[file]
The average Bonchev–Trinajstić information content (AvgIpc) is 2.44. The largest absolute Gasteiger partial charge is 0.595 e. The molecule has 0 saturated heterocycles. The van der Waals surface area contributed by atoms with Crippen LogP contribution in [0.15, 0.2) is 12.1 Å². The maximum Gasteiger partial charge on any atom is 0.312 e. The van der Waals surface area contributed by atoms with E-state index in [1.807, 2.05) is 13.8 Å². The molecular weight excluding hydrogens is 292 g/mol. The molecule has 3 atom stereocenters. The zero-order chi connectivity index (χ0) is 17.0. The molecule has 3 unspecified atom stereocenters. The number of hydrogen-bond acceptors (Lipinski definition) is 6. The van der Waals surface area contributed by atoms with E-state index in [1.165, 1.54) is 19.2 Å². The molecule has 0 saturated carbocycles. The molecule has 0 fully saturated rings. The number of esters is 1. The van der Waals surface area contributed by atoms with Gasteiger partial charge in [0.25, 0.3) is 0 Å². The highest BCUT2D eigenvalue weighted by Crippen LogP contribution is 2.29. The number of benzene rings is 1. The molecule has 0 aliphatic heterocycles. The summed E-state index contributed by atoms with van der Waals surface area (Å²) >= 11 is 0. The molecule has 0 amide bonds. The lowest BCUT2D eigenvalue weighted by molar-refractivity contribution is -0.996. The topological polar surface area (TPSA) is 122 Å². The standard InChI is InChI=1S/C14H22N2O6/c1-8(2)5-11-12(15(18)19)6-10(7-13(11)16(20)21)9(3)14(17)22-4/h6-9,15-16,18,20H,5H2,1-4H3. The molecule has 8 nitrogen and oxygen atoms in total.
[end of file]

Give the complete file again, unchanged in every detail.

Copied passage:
The average Bonchev–Trinajstić information content (AvgIpc) is 2.44. The largest absolute Gasteiger partial charge is 0.595 e. The molecule has 0 saturated heterocycles. The van der Waals surface area contributed by atoms with Crippen LogP contribution in [0.15, 0.2) is 12.1 Å². The maximum Gasteiger partial charge on any atom is 0.312 e. The van der Waals surface area contributed by atoms with E-state index in [1.807, 2.05) is 13.8 Å². The molecular weight excluding hydrogens is 292 g/mol. The molecule has 3 atom stereocenters. The zero-order chi connectivity index (χ0) is 17.0. The molecule has 3 unspecified atom stereocenters. The number of hydrogen-bond acceptors (Lipinski definition) is 6. The van der Waals surface area contributed by atoms with E-state index in [1.165, 1.54) is 19.2 Å². The molecule has 0 saturated carbocycles. The molecule has 0 fully saturated rings. The number of esters is 1. The van der Waals surface area contributed by atoms with Gasteiger partial charge in [0.25, 0.3) is 0 Å². The highest BCUT2D eigenvalue weighted by Crippen LogP contribution is 2.29. The number of benzene rings is 1. The molecule has 0 aliphatic heterocycles. The summed E-state index contributed by atoms with van der Waals surface area (Å²) >= 11 is 0. The molecule has 0 amide bonds. The lowest BCUT2D eigenvalue weighted by molar-refractivity contribution is -0.996. The topological polar surface area (TPSA) is 122 Å². The standard InChI is InChI=1S/C14H22N2O6/c1-8(2)5-11-12(15(18)19)6-10(7-13(11)16(20)21)9(3)14(17)22-4/h6-9,15-16,18,20H,5H2,1-4H3. The molecule has 8 nitrogen and oxygen atoms in total.